The Tenth Muse – My Life in Food

The Tenth Muse

by Judith Jones
Genres: Biography & Autobiography / Personal Memoirs
Published on December 24, 2008
Pages: 304
Format: Hardcover Source: Owned

From the legendary editor who helped shape modern cookbook publishing-one of the food world's most admired figures-comes this evocative and inspiring memoir.

Living in Paris after World War II, Jones broke free of bland American food and reveled in everyday French culinary delights. On returning to the States she published Julia Child's Mastering the Art of French Cooking. The rest is publishing and gastronomic history. A new world now opened up to Jones as she discovered, with her husband Evan, the delights of American food, publishing some of the premier culinary luminaries of the twentieth century: from Julia Child, James Beard, and M.F.K. Fisher to Claudia Roden, Edna Lewis, and Lidia Bastianich. Here also are fifty of Jones's favorite recipes collected over a lifetime of cooking-each with its own story and special tips. The Tenth Muse is an absolutely charming memoir by a woman who was present at the creation of the American food revolution and played a pivotal role in shaping it.

When I was watching the TV series Julia recently, one of the characters I was most interested in was her editor, Judith Jones. In the show she is juggling editing big name literary writers while trying to branch out into working with more food writers. I looked her up and realized that she wrote a memoir. I ordered copy immediately.

Judith Jones grew up in a privileged East Coast United States home with a very bland diet. Her mother considered garlic to be very racy. Judith went to France shortly after the end of World War II and got a series of very odd jobs to try to make enough money to stay there. She ended meeting her future husband shortly after he separated from his wife. She definitely didn’t tell her mother that she was living with a still-married man. The whole time she was developing her appreciation of food and wine.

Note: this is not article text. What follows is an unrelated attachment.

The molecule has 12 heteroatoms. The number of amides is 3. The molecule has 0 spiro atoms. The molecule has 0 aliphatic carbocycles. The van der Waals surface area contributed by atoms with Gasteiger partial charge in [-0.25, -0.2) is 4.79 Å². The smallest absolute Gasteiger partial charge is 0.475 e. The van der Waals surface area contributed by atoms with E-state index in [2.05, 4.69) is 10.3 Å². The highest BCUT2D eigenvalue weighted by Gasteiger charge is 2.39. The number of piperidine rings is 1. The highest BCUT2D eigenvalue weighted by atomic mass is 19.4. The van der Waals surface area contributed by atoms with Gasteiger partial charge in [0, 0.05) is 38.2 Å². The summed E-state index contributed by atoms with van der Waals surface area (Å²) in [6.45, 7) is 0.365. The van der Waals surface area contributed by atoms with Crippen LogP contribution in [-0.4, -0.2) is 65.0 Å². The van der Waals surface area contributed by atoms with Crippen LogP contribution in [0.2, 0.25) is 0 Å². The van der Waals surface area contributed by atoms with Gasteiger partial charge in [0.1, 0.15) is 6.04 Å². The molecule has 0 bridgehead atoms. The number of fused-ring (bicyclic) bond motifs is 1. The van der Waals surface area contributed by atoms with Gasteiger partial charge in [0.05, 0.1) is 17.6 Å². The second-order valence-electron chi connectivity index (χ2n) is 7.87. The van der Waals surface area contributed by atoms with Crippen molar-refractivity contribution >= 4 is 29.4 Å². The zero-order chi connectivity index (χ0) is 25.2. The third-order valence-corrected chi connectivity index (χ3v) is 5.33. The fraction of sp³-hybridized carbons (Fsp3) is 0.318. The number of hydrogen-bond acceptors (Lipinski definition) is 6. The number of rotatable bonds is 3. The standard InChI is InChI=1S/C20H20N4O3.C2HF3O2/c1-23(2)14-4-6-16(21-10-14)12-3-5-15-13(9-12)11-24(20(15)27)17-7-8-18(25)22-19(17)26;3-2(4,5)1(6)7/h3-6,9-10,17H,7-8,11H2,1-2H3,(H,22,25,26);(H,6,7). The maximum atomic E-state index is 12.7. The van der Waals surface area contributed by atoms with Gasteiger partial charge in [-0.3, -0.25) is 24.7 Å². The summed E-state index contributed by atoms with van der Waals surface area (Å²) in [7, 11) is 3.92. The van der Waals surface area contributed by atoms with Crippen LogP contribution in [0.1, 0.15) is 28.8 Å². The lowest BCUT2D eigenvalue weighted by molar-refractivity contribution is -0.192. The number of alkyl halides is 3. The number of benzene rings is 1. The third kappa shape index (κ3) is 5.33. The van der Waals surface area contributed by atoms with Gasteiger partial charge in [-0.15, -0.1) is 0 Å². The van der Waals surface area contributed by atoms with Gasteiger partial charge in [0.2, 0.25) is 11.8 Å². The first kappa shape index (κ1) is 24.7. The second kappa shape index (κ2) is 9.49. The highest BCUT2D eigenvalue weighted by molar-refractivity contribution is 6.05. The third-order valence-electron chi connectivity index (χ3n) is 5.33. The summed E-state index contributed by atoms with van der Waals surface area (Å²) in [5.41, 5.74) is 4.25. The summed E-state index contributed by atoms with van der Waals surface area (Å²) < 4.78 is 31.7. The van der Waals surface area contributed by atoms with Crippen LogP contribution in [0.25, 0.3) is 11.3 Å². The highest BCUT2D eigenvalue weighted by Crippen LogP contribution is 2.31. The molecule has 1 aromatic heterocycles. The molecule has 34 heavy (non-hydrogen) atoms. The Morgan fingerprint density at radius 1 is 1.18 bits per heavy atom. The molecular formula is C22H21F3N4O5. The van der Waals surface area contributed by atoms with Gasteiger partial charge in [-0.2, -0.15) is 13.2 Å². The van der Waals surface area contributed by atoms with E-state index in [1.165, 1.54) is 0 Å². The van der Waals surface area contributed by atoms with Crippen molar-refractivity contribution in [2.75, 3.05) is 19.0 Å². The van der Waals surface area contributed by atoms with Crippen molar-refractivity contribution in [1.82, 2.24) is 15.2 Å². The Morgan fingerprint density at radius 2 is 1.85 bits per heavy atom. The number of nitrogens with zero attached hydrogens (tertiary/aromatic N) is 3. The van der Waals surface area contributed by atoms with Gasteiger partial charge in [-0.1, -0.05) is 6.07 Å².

When they came back to the states she got a job in publishing at Knopf. She was disappointed that she couldn’t cook or eat the way she did in France. When an opportunity came to work on a cookbook trying to teach Americans to cook like French people she jumped on it. From there she moved into a whole world of cookbook publishing.

She never met an animal she wouldn’t eat. I don’t think we would have gotten along well. There were parts of the book that were pretty cringey for me read. There was one day when I was listening to videos on using beavers for wetlands restoration projects while I was reading about her killing and eating a beaver on her land for the crime of making a pond. Then she was shocked that people got mad at her about it. She’s a big fan of offal and is very disappointed in Americans for not appreciating it.

If you put all that aside, she had a very interesting life. The book was fascinating. She knew and worked with everyone in food in the mid-twentieth century. She did everything from working in a criminal car rental office, to picking Anne Frank’s diary out of a submissions slush pile, to editing Sarte and Irving, to editing cookbooks on almost every cuisine, to writing her own bread making books. I just won’t be making her recipe on how to cook brains.